In those days there was no king in Israel; everyone did whatever he wanted. - Judges 17:6 HCSB

A man named Micah stole money from his mother. When she discovered that her money was gone, she uttered a curse on whoever had stolen it. Micah was present when his mother uttered the curse and out of superstitious fear, confessed to her that he was the thief. She immediately tried to counteract her curse by asking God to bless her son.

When Micah returned the money, she consecrated it to God. However, she did it by creating idols which were expressly forbidden by God. Micah had a shrine in his house and these images were placed there along with an ephod (a chest plate reserved for the use of a high priest) and his household idols. He also consecrated one of his sons so that he might be the household priest.

But when a mercenary Levite (someone from the priestly tribe of Levi) came by, Micah hired the homeless man to become his household priest. All this mess is explained by one terse verse: "there was no king in Israel; and everyone did whatever he wanted."

The results of that anarchy within this one family was larceny, superstitious witchcraft, idol worshipping, mixing elements of true faith with the occult, taking authority that was not their own and hiring priests who were only interested in money!

Unfortunately, this sounds only too familiar. We are a nation in which it is acceptable to be "spiritual" but it is considered bigoted to have definite Christian views. Everyone has their own view of what religion should entail. How many times have you heard, "Oh, that might be truth for you, but it's not truth for me." Or, "I think there are many ways to heaven, they're all paths to the one truth." We have religious anarchy ruling our nation and it's beginning to show.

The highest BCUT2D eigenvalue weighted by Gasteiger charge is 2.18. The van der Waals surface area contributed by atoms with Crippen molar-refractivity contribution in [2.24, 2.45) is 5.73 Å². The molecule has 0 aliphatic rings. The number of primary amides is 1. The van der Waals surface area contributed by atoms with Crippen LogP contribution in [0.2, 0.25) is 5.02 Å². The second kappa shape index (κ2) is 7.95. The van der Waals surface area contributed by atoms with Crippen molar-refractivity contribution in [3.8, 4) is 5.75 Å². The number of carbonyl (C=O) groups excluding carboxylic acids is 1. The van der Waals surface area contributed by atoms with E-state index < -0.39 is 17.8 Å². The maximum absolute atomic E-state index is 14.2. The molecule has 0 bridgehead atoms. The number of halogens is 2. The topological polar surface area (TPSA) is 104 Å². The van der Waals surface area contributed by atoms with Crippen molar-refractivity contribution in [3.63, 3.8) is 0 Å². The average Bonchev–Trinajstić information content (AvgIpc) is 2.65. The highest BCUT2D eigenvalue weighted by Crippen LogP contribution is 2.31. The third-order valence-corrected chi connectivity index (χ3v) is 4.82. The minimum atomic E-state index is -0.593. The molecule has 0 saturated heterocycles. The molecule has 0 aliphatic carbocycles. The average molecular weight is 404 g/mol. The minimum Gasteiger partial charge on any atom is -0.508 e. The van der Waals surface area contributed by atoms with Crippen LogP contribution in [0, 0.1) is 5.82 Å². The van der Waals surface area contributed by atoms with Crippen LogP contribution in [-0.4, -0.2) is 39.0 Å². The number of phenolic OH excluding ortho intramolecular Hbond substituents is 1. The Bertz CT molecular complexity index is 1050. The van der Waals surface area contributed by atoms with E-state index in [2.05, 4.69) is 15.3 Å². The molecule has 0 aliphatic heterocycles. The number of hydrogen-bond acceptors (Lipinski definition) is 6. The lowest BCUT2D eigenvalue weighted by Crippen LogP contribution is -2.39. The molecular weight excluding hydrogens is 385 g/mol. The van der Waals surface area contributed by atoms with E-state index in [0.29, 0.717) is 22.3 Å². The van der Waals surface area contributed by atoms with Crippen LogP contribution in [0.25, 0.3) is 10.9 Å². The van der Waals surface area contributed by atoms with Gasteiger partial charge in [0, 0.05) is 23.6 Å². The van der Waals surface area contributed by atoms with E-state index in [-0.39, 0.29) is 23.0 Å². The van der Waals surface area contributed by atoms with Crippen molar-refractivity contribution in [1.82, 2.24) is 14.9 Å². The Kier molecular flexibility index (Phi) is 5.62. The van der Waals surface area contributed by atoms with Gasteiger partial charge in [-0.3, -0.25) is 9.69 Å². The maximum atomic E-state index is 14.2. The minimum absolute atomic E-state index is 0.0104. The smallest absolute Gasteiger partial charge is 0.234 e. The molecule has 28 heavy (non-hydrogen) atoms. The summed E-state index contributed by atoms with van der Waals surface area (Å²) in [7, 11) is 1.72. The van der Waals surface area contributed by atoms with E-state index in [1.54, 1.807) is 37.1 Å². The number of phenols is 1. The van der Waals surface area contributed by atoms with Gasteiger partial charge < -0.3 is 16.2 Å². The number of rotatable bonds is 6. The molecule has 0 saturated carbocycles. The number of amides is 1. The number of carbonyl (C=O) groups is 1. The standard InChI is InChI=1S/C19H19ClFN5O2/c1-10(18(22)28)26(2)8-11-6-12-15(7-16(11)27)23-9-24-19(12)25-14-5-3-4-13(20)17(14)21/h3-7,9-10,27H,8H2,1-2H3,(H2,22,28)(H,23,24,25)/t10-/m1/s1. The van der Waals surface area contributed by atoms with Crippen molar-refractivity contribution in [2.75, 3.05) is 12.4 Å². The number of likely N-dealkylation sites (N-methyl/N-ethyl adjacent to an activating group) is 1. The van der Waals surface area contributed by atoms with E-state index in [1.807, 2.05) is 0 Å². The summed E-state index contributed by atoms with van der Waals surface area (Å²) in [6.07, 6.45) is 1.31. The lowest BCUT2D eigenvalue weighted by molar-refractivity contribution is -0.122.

We are mixing elements of true faith which are clearly stated in the scriptures, with our own ideas of God. We are hiring pastors who are more concerned with their 401K than they are with telling the people gently when they are wrong!

We feel that we have the authority to say "This part of Scripture is inspired, and that one is not." "That verse does not jibe with my view of a gracious and loving God so I can ignore it." We place ourselves as the ultimate authority of religion.

It is interesting to note that in the following chapters of Judges we see the rise of homosexuality and crime. If you teach each person that they can do whatever they want, they soon expect that all their wishes will be fulfilled and are filled with hatred toward anyone who stands between them and their desire.

May God have mercy on our poor nation as we follow Israel into this morally relativistic morass.